Q. We just bought a house, and this has been a real test of our marriage. We have so many things to do, and both of us are hoping to keep our jobs. Money we had planned to use for the work may have to be put toward food instead. We’re very nervous, and wonder whether a chunk of money is going to have to go for permits we were told we wouldn’t need. Now we find out that even our patio repair, our new central air conditioning unit and insulating the attic need a permit. We’re wondering who to trust. Nobody involved in the house sale or who gave us estimates told us about this. Is this common? Are we just unlucky?
A. I have so much admiration for schoolteachers when it comes to the patience they must have in dealing with all the different personalities they must reach and try to shape into responsible members of our communities. Not only do people learn differently, they also communicate differently, and choose what to communicate based on varying degrees of what’s in it for them. I sometimes wonder if it was a good thing that my parents instilled that “honesty is the best policy” because of the number of people who didn’t want to hear the truth, tell the truth or communicate the truth.
Many have stated to me in their daily business dealings that what they don’t know won’t hurt them, but eventually it actually can hurt them. I started writing this column after all the times I witnessed people who were being misled or out-and-out “burned” as consumers. Sadly, the truth hurts, and I’ve also often tried to warn people that they probably won’t get away with things they thought they could sneak by officials. Some people are trusting, but many are willing to take their chances, and they move on to work with others willing to happily misguide them.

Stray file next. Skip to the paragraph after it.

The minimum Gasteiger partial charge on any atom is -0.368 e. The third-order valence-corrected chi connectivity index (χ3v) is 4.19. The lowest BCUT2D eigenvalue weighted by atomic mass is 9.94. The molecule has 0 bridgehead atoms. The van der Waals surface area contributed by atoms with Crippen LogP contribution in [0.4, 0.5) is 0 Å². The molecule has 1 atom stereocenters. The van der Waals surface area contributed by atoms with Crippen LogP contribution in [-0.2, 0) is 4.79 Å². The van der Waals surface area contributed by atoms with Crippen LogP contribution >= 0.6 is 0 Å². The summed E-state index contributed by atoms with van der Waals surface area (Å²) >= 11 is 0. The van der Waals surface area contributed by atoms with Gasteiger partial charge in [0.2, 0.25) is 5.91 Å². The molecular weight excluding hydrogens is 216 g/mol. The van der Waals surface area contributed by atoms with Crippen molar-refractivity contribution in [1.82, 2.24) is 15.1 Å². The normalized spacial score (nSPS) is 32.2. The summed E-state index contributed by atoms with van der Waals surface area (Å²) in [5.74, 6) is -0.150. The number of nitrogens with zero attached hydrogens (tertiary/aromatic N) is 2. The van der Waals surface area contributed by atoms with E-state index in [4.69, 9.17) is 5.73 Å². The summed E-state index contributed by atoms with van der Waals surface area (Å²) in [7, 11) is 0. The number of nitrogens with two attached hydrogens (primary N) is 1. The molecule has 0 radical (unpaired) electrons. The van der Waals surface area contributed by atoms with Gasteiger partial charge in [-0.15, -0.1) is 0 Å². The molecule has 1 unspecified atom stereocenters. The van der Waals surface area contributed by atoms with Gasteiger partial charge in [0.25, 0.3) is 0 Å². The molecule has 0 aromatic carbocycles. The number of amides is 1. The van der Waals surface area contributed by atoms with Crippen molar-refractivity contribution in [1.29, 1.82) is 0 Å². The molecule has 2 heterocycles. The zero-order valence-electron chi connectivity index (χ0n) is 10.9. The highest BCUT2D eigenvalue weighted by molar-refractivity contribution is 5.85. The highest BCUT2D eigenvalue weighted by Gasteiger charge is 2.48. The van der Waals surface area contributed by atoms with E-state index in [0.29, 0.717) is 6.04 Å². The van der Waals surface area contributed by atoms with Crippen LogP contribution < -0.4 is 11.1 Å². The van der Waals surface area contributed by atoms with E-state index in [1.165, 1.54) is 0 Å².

As I have done many times in my career, I drive by projects where I told the owners they wouldn’t get all that they wanted, and as expected, the built project is missing the building parts that never would have passed. One client, for example, insisted they owned the waterway behind their home and could build over it. The section of the home that would have protruded out over the waterway was never built when the rest of the home was constructed. It was no surprise, just a disappointment, because they didn’t want to hear the truth, and whoever did the planning led them down a garden path to a dead end. When this happened, I wonder if they had a lot of aggravation, or simply accepted the truth and moved on.
Now you will need to select someone you can trust to warn you of pitfalls, verify by calling code officials, and possibly do things in phases that may cost more than doing it all together. Good luck!
© 2020 Monte Leeper. Readers are encouraged to send questions to email@example.com, with “Herald question” in the subject line, or to Herald Homes, 2 Endo Blvd., Garden City, NY 11530, Attn: Monte Leeper, architect.